Mr. Traylor may have been the most likable teacher at Sunny Hills. That’s how kind and warm he was, and that’s the measure of his gentle, homespun sense of humor.
I think maybe he was the best and most skillful teacher I ever had, judging by the sure, methodical way he taught us Algebra 2: step by step, one thing after another, perfectly clear, demonstrated on the blackboard. He made us feel proud.
Mr. Traylor was a graduate of Valparaiso College in Valparaiso, Indiana, his home state. He was a born teacher.
From the moment we entered his classroom, he kept us under his benevolent spell. (How he’d smile to read that .. ) He had a way of blending a complex subject with a friendly, warm dialogue that involved us.
All these teachers I’m mentioning cared about every last student in their classes, and went to lengths to reach every one. Mr. Traylor knew that mathematics was fearful to many of us, and that many of us were convinced we wouldn’t be any good at it. Day after day, he showed us how it worked, often with humor to ease the way.
And was he funny! I remember whenever someone got an answer that was wildly off — let’s say 3.46 when the answer is 2.46, Mr. Traylor would say:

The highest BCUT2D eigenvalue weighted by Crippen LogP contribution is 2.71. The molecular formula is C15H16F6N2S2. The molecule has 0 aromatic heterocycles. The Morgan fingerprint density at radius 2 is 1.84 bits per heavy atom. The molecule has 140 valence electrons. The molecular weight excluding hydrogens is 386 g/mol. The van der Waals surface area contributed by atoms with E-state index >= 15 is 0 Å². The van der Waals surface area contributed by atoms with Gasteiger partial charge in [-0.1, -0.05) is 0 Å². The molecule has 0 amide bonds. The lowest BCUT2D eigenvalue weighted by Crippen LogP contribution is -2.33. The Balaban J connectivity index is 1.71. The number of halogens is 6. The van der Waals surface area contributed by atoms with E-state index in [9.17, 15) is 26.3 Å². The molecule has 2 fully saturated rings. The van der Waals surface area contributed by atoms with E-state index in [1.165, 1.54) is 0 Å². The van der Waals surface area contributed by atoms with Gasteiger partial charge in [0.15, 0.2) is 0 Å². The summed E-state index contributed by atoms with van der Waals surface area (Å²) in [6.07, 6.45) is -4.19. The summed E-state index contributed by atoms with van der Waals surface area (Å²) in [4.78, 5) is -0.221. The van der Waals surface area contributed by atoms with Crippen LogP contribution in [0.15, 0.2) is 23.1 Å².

“But what’s 1.0 among friends?”
It was OK to be wrong in Mr. Traylor’s classes, as long as you were learning. I mean not on his tests, though ..
Sometimes he was a little like Abraham Lincoln or Mark Twain when he’d make an example:
“Suppose a farmer gets 25 miles to the gallon in his truck ..”
Once I ran into Mr. Traylor a good twenty years after my last class with him, in 1987. The setting was a health convention at the Long Beach Arena. I looked to my left and saw Mr. Trailer twenty feel away, approaching with his family. I walked toward him and said, “Mr. Taylor!”
He pointed at me and said, “Paul Saevig, Algebra 2, First row, center!”
We laughed and shook hands.
In May or June of one year at Sunny Hills, Mr. Traylor knew a lot of us seniors were worried about starting college. He told us:
“Here’s a way to make sure you don’t wash out of college. Take notes on every class, and at the end of the day, review all your notes. Once a week on Friday, review all your notes for the whole week. If you do that, you won’t wash out.”
In the way he spoke to people with respect and affection, in the way he conducted himself with quiet dignity, never taking himself too seriously, we could see every day what a fine man Mr. Traylor was.
After all, the purpose of high school is not merely to impart information to the students. The purpose is also to help them learn to be together, to socialize in acceptable ways, and to communicate with each other. Implicit in that is character. Mr. Traylor was a wonderful example to us.